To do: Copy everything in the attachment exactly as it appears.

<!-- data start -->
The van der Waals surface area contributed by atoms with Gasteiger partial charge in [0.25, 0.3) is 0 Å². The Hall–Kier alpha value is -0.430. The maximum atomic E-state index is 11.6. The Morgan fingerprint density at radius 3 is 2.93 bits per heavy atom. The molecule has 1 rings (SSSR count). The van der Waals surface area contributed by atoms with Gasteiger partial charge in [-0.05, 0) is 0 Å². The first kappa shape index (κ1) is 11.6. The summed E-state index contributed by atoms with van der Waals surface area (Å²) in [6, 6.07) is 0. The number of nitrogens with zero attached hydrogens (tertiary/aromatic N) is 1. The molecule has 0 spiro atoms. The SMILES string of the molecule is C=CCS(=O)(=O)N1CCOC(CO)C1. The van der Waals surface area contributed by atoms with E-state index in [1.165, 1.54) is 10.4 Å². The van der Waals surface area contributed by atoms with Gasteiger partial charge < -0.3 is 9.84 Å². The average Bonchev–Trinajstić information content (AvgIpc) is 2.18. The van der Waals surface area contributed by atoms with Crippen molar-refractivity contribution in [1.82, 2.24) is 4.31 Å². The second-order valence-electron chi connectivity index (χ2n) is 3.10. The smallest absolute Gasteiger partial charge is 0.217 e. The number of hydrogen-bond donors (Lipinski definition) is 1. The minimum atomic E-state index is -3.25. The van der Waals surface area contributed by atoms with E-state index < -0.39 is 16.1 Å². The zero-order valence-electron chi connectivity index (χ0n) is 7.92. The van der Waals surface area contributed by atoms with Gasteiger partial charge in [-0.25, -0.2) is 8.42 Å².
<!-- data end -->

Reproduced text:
The van der Waals surface area contributed by atoms with Gasteiger partial charge in [0.25, 0.3) is 0 Å². The Hall–Kier alpha value is -0.430. The maximum atomic E-state index is 11.6. The Morgan fingerprint density at radius 3 is 2.93 bits per heavy atom. The molecule has 1 rings (SSSR count). The van der Waals surface area contributed by atoms with Gasteiger partial charge in [-0.05, 0) is 0 Å². The first kappa shape index (κ1) is 11.6. The summed E-state index contributed by atoms with van der Waals surface area (Å²) in [6, 6.07) is 0. The number of nitrogens with zero attached hydrogens (tertiary/aromatic N) is 1. The molecule has 0 spiro atoms. The SMILES string of the molecule is C=CCS(=O)(=O)N1CCOC(CO)C1. The van der Waals surface area contributed by atoms with E-state index in [1.165, 1.54) is 10.4 Å². The van der Waals surface area contributed by atoms with Gasteiger partial charge < -0.3 is 9.84 Å². The average Bonchev–Trinajstić information content (AvgIpc) is 2.18. The van der Waals surface area contributed by atoms with Crippen molar-refractivity contribution in [1.82, 2.24) is 4.31 Å². The second-order valence-electron chi connectivity index (χ2n) is 3.10. The smallest absolute Gasteiger partial charge is 0.217 e. The number of hydrogen-bond donors (Lipinski definition) is 1. The minimum atomic E-state index is -3.25. The van der Waals surface area contributed by atoms with E-state index < -0.39 is 16.1 Å². The zero-order valence-electron chi connectivity index (χ0n) is 7.92. The van der Waals surface area contributed by atoms with Gasteiger partial charge in [-0.25, -0.2) is 8.42 Å².